I'm a Recovering Perfectionist

If you’re reading this and ever wanted to know how to destroy me via my greatest weakness, you’re in luck, because I’m about to lay it all out. Simply put, I hate competition because there is a chance that I will lose (read: I hate losing). When I try new hobbies or activities, and I’m not immediately good at it, then I have a tendency to quit (read: I want to be the best). I used to not take constructive criticism well because it meant that I was not perfect (read: I am a perfectionist). Clinging to the word “perfect” is, and has been, debilitating. Life choices ranging from not joining the local swim team because I didn’t want to risk losing competitions to not stepping up in leadership roles I was overqualified for because I was afraid of not being able to elevate the team has stunted my social, emotional, and professional development.

So, here’s my ugly truth: I am a perfectionist. If I don’t have the exact right conditions for a project, I won’t start it until I do. I have such unreasonable and unattainable standards for myself that if I make a mistake, you can find me throwing myself a pity party because anything that is less than above and beyond is considered a failure in my all-or-nothing brain.

That may sound harsh, but I’ve been my own worst critic for as long as I can remember. To give you a glimpse into my world, here are some very real examples of what my “all-or-nothing” thinking looks like:

  • I don’t have time to change my bedsheets because I’m too busy to do laundry today.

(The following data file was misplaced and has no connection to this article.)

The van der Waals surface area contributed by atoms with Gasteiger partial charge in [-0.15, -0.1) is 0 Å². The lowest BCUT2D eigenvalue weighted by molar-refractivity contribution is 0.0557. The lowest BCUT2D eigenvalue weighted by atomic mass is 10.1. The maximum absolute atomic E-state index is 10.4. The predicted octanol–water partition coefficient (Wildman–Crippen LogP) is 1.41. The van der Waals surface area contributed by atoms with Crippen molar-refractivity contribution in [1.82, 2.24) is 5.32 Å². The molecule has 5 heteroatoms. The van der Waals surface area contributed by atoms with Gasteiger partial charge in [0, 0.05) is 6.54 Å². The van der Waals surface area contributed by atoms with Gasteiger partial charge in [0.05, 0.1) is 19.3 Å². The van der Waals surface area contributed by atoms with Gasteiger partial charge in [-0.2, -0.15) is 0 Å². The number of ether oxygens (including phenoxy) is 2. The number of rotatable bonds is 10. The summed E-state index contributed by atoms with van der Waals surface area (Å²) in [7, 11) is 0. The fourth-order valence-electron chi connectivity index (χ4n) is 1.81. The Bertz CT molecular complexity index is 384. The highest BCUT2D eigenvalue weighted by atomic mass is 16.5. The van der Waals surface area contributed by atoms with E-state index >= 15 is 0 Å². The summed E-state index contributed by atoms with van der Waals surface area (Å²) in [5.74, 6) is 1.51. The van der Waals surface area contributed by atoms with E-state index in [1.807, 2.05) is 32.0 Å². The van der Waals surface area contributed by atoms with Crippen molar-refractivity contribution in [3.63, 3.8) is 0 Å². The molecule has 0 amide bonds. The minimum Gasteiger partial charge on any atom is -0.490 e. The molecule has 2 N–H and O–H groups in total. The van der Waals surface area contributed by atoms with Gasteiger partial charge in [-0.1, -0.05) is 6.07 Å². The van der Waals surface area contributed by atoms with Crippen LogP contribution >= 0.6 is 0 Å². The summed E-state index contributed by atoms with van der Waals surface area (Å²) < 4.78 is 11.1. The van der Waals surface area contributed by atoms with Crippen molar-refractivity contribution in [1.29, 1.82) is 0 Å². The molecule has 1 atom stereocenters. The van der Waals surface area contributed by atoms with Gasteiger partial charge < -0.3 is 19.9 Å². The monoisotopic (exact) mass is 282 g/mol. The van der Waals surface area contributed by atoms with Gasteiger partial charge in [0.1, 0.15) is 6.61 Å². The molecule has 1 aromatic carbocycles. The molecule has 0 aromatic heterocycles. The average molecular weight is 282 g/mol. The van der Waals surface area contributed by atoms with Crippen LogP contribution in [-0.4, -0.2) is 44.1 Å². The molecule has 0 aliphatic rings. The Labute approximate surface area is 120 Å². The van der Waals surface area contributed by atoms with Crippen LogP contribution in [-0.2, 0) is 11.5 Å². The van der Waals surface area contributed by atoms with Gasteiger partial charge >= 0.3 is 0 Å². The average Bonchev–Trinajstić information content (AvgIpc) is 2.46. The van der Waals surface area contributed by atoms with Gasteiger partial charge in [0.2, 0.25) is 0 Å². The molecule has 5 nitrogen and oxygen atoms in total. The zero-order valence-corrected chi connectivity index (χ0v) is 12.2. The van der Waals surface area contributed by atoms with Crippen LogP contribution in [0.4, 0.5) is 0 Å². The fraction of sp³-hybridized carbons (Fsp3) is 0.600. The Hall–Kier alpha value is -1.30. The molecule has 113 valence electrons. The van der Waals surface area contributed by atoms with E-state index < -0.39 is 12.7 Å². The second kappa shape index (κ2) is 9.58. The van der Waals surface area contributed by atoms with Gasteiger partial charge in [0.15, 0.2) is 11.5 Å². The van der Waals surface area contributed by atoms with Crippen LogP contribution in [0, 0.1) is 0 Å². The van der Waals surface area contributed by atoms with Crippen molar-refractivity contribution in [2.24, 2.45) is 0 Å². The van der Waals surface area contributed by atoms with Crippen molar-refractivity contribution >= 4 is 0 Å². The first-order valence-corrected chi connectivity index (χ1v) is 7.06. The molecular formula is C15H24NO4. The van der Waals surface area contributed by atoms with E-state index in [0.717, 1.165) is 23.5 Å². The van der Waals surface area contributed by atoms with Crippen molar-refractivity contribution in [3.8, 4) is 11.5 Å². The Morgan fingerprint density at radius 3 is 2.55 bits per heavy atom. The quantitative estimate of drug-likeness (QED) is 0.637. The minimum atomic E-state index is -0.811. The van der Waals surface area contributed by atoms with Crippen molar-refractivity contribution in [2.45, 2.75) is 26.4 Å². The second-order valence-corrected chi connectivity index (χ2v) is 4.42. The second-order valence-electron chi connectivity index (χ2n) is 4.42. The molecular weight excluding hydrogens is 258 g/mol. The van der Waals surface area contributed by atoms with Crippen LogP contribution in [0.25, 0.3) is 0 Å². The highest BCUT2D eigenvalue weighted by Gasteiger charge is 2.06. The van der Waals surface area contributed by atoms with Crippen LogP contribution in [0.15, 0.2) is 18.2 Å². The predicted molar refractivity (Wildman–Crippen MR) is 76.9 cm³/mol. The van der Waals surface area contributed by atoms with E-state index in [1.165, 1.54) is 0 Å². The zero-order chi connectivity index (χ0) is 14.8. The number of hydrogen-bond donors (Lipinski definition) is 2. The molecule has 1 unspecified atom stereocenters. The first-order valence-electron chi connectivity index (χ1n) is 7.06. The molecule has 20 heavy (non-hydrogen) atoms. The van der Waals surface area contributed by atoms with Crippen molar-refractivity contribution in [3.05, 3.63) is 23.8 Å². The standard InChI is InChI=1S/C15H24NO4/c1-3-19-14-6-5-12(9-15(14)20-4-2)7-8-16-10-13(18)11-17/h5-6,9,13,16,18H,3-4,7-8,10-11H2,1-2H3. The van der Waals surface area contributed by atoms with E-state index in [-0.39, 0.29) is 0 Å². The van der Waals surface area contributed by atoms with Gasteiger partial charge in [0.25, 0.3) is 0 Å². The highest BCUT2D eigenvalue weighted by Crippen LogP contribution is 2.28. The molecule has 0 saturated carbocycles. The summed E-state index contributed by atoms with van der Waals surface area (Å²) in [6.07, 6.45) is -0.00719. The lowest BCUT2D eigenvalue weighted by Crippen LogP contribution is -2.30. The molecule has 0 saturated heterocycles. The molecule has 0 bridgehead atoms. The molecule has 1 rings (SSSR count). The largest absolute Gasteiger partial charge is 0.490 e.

• I made a mistake and, therefore, I failed totally and completely.

  • After trying yoga for the first time and not being able to do crow pose, I’ve decided that I’m just bad at yoga and should never do it ever again.

For most of my life, the phrase “healthy medium” wasn’t in my vocabulary. After being exposed to cognitive-behavioral therapy I realized that my perfectionism is attributed to unhealthy thinking patterns that used to seem inherent to me. The most pertinent unhealthy, or unhelpful, thinking pattern that enables my “extreme” tendencies and my perfectionism is all-or-nothing thinking. All-or-nothing thinking is a cognitive distortion that shapes how we see the world; it oversimplifies the world in a negative way. In my case, my view of the world has been so skewed and negative that I developed an obsessive fear of failure, which influenced my perfectionistic behaviors.

Honestly, though, I like being a perfectionist. My perfectionism is as much my greatest strength as it is my greatest weakness. My perfectionism is an asset in my professional life. I am detail oriented and anyone who has worked with me knows that. I take pride in my ability to consider situations from every angle and fine comb my work. My theory is that, on an individual level, our greatest strengths are just one side of a coin, and on the opposite side lies our greatest weakness.

When I catch myself being my own bully, I make an effort to remember what lies on the other side of the coin: the side that is cautious and takes her time; the side that is organized and triple checks everything; the side that gives it her all in everything she does. When I keep the positives and my own successes in mind, I bring the world back into focus. My chronic cognitive distortions skew the proportions of my apparent “failures” to be monumental when they were no bigger than a watermark in the grand scheme of this life. As is the human condition, we learn and grow from our mistakes as best we can, and I think that’s what we are all doing: the best we can in this moment on the expansive journey that is life.


Yasmeen Yahya is a writer living in Austin, Texas. Her work reflects her passion for social justice, finding balance in a chaotic world, and simply navigating life as 20-something in the big city. You can find her work here at Pass/Fail and at Pants Optional. When she isn’t writing, you can usually find Yasmeen organizing something, listening to an audiobook, or delving into her latest obsession. This month, it's the wonders of therapy. 

Chelsea Francis